Photo: Idlewild Baptist Church’s Kristy Reed (foreground) and Nano Tapia mixing FOH sound for a service on the church’s new DiGiCo SD5 console
Idlewild Baptist Church, in Lutz, Florida is the very definition of a mega church. Its 5,000-plus-seat sanctuary is big enough to accommodate a Boeing 747 airliner and still leave room for the church’s 210-voice choir and 64-piece orchestra.
Last September, the church realized it needed to update its audio infrastructure, to improve acoustical issues such as speech intelligibility in its reverberant main hall, and create a better AV training environment to support its mission of educating the next generation of house-of-worship systems operators. It accomplished all of that and more when it acquired a fully integrated suite of systems and products from DiGiCo. This technology package comprises an SD5 console for front of house, an SD12 console for monitors, and an SD5B for the church’s broadcast studio, as well as four SD-Racks, an Orange Box multichannel interface, and a complete Waves processing bundle. The DiGiCo package was designed and integrated by Blackhawk Audio, based near Nashville, Tennessee.
“We knew it was time to update our audio infrastructure,” recalls Ryan Kindle, Idlewild Baptist Church’s creative director. “We had two main goals we wanted to achieve with the next generation of audio technology we would use at the church: it had to be technology that was being widely used by top professionals, and it had to be able to act as a teaching platform, because that is a major mission for us—to educate future generations of people who will work with professional audio, video and lighting systems, in houses of worship and elsewhere.”
Kindle says their research extended to polling their colleagues in the touring industry about what they were using. “Nine out of ten of them told us, DiGiCo,” he says.
Furthermore, in looking at the form factors of the SD-Range, Kindle says that they are the only consoles that allow two people to comfortably work behind them. “We believe in the idea of the A1 and the A2 working together, able to physically touch the consoles, teaching and learning as they go along,” he explains. “Also, the consoles are laid out in such a manner that you can move from right to left and learn the console in a very logical fashion.” That doesn’t take away from the consoles’ high degree of operational flexibility, he stresses, “but it’s a great way to learn the console and learn audio.”
That flexibility is important, as is the consoles’ capability to act as a unified ecosystem, says Kristy Reed, production director and head of audio at the church. “We have four SD-Racks: one is at the stage and is being used as the stage box for the 64-piece orchestra,” she says. “From there, we have a three-way mic split, with close to 200 channels and 54 recessed mic-input stage pockets, to FOH, monitors, and broadcast. The DiGiCo consoles and Optocore network have made that situation much easier to handle, with all of that now on fiber to the consoles. With the Orange box and the Dante card, we have created a superhighway of on and off ramps to the system.”
“Before, we had three consoles, all on mic splits, and each of them had to be patched and then landed in the consoles three different ways,” adds Kindle, comparing the church’s workflow then and now. “With the SD-Racks and Optocore, you just plug something in one time and it’s available everywhere. That’s been a life-changer.”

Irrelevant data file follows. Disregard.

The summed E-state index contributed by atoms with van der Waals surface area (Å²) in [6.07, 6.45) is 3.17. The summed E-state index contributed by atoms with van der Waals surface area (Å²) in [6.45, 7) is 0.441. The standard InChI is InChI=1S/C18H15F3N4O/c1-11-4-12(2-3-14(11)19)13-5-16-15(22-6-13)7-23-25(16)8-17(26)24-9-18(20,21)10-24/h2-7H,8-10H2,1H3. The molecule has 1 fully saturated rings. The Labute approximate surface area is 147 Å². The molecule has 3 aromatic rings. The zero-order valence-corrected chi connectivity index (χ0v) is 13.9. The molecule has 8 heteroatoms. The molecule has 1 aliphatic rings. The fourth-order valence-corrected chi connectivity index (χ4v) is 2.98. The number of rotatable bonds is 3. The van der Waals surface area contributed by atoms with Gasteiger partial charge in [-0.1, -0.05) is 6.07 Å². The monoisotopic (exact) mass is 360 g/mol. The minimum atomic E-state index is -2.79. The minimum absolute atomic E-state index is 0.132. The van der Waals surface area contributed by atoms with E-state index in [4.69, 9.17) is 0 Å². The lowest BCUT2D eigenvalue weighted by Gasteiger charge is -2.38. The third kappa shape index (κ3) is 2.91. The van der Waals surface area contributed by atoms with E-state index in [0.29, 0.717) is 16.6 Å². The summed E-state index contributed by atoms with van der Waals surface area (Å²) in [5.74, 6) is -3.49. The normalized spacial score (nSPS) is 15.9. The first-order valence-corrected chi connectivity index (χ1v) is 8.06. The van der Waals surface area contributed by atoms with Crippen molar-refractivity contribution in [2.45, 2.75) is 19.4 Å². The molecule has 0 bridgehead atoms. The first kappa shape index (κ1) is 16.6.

Two more SD-Racks are located in the church’s machine room, where they also manage input from 36 channels of Sennheiser 6000 Series wireless microphones and eight channels of Sennheiser G4 in-ear wireless monitors. A fourth SD-Rack is located in the broadcast studio. Kindle says a BroaMan Route66 Optocore AutoRouter is a key component of the church’s renovated audio infrastructure, and that the DiGiCo consoles integrate seamlessly with it.
And then there’s the sound. Reed says the first mix heard through the SD5 was simply: “Wow! It was as though a veil had been lifted off the sound in the room. Even the non-technical people in the room notice it.” She adds that the band instantly recognized the 96kHz difference on the first day of rehearsals. “They love the clarity and openness the improved resolution brings. Also, the room used to get muddy even at 65dB, but the console’s pristine fidelity paired with the Waves bundle has really improved how we process speech and done wonders for intelligibility,” she says.
Furthermore, the staff has been making extensive use of the virtual soundcheck capability, which has accelerated the training process considerably. And she says the integration with Figure 53’s QLab multimedia playback software has taken the church’s theatrical productions to another level, for instance using QLab to remotely fire snapshots on the SD5 at FOH. “This is a working theater as well as a sanctuary, and the flexibility and features of the SD consoles make it even more of a professional theatrical environment. They’ve completely changed the dynamic of how we work.”
Just as impressive, according to Kindle, has been the customer service that the church has gotten from DiGiCo’s US distributor, Farmingdale, New York-based Group One Ltd. “We have placed a few calls to them for assistance and questions over the past year, and I now have the personal cell phone number of each person I have ever spoken to there—not because I asked, but because the guys on the other end genuinely want to help—from Ryan to Kyle to Chip. Their customer service has absolutely been the best. Pair that with the fantastic design and integration support we’ve received from Blackhawk Audio—especially Rick Shimer, who bleeds DiGiCo—and we couldn’t be happier with our decision to have an all-DiGiCo main worship space here at Idlewild Baptist Church.”